States without a number in them have utilized the Federal minimum wage of $7.25 as their floor wage
Each State CAN impose a minimum wage ABOVE the federal level (see those numbers in each State) but cannot set it below it.
The color coding shows, as a percent of that States labor force, the number of workers who earns LESS than 150% of that States required minimum wage.
For instance, in Texas 150% of the minimum wage is $10.86 ($7.25 X 150%) and between 27.1%-32% of the labor force earns that amount OR LESS (blue-ish area)
In California 150% of $8.00 is $12.00 and 32.1% or more earn that amount or less (purple area).
The authors of the study wanted to show how an increase in the minimum wage would impact many more workers than those just earning at or below the mandated wage (Federal or State).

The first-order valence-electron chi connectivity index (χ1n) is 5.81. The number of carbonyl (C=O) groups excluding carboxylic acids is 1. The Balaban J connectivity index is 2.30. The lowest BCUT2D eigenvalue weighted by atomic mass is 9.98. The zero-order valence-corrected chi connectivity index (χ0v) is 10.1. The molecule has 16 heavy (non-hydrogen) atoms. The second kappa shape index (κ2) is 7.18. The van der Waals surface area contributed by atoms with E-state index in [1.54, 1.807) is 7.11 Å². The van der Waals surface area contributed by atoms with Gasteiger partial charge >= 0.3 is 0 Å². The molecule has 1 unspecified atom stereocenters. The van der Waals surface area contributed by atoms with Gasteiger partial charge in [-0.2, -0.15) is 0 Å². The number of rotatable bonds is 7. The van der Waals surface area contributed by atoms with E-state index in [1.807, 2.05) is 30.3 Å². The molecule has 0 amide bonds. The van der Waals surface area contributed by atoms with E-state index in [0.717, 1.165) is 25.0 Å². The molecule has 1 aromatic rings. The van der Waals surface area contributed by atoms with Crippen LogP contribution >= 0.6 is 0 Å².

The implication is those who now earn more than the minimum wage (up to at least 150% of it) will get a "bump" in pay as those at the lower end of the pay spectrum see a higher mandatory hourly wage.
They estimate about 16 million workers would be affected (in a positive way) by an increase in the minimum wage.
The authors are careful to explicitly mention they are not taking into account ANY employment OR dis-employment affects of a high minimum wage. That is a BIG caveat!
|Source: The Brookings Institute|